Massive and disseminated iron sulfide deposits in Wadi Wassat form lenticular, stratabound deposits in cherty Precambrian sedimentary rocks interlayered with Precambrian calcareous sedimentary rocks, pyroclastic rocks, and andesitic flow rocks. These rocks have been cut by a wide variety of plutonic and dike rocks including gabbro, diorite, granodiorite, diabase, rhyolite, and granite.
The zone containing the sulfide lenses is nearly 16 km long and is cut off by granitic rocks at both the northern and southern ends. The lenses are as much as 200 m thick; one can be traced along strike for more than 4 km. The lenses consist mostly of iron sulfides. Pyrite is the principal sulfide mineral; near intrusive bodies the pyrite has been partially converted to pyrrhotite and locally mobilized into fractures. The sulfides have been oxidized to a depth of about 25 m.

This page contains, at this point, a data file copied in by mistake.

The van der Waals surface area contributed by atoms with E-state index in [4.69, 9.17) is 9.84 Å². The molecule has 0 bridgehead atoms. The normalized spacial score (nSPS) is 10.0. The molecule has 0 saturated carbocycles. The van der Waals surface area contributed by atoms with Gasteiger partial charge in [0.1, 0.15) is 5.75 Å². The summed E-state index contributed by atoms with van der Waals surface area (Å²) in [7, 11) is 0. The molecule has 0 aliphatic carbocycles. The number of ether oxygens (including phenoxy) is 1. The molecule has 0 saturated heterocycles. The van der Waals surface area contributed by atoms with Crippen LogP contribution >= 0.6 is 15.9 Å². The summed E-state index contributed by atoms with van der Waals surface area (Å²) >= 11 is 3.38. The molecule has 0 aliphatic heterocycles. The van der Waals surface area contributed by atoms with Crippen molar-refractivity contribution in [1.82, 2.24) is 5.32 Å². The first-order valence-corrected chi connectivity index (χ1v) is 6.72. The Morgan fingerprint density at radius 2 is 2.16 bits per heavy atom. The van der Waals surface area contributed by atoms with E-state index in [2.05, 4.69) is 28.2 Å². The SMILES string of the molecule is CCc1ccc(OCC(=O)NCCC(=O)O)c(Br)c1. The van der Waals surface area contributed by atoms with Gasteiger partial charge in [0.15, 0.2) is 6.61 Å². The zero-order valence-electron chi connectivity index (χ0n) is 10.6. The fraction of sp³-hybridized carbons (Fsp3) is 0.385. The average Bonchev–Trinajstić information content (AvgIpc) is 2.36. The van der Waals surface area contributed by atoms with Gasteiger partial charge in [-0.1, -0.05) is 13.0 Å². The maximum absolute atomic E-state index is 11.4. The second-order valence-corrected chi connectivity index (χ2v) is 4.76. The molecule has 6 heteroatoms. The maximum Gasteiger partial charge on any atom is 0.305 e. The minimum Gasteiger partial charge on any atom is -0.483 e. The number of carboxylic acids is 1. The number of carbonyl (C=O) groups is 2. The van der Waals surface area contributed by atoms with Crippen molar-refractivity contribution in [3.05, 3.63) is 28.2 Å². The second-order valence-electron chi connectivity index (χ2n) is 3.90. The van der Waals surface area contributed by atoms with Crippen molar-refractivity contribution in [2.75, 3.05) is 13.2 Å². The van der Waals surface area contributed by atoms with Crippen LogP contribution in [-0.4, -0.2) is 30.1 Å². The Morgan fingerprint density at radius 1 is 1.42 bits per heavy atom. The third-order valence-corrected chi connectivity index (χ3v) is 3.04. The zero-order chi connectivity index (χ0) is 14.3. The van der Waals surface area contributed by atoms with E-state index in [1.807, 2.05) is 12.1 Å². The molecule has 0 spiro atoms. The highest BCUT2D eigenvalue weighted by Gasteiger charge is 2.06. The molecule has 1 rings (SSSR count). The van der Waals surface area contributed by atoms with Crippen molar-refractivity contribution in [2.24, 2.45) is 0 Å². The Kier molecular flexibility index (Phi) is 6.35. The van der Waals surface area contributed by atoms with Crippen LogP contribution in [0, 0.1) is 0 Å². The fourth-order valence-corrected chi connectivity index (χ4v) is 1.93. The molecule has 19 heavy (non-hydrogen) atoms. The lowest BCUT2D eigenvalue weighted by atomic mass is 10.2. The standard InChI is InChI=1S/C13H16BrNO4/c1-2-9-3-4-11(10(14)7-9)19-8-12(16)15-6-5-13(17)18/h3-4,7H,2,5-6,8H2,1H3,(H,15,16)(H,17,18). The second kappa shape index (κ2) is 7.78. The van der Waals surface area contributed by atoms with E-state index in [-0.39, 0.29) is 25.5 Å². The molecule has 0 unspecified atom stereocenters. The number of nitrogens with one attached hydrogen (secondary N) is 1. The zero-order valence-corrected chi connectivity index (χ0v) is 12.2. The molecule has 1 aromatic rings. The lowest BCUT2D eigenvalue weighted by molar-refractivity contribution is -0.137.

Preliminary calculations indicate that about 107,500,000 tons of sulfides, averaging 40 percent iron and 35 percent sulfur, are available to a depth of i00 m. Small amounts of nickel, cobalt, zinc, and copper are also present, but at metal prices prevailing in early 1981, these do not constitute significant resources.
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Iron sulfide deposits at Wadi Wassat, Kingdom of Saudi Arabia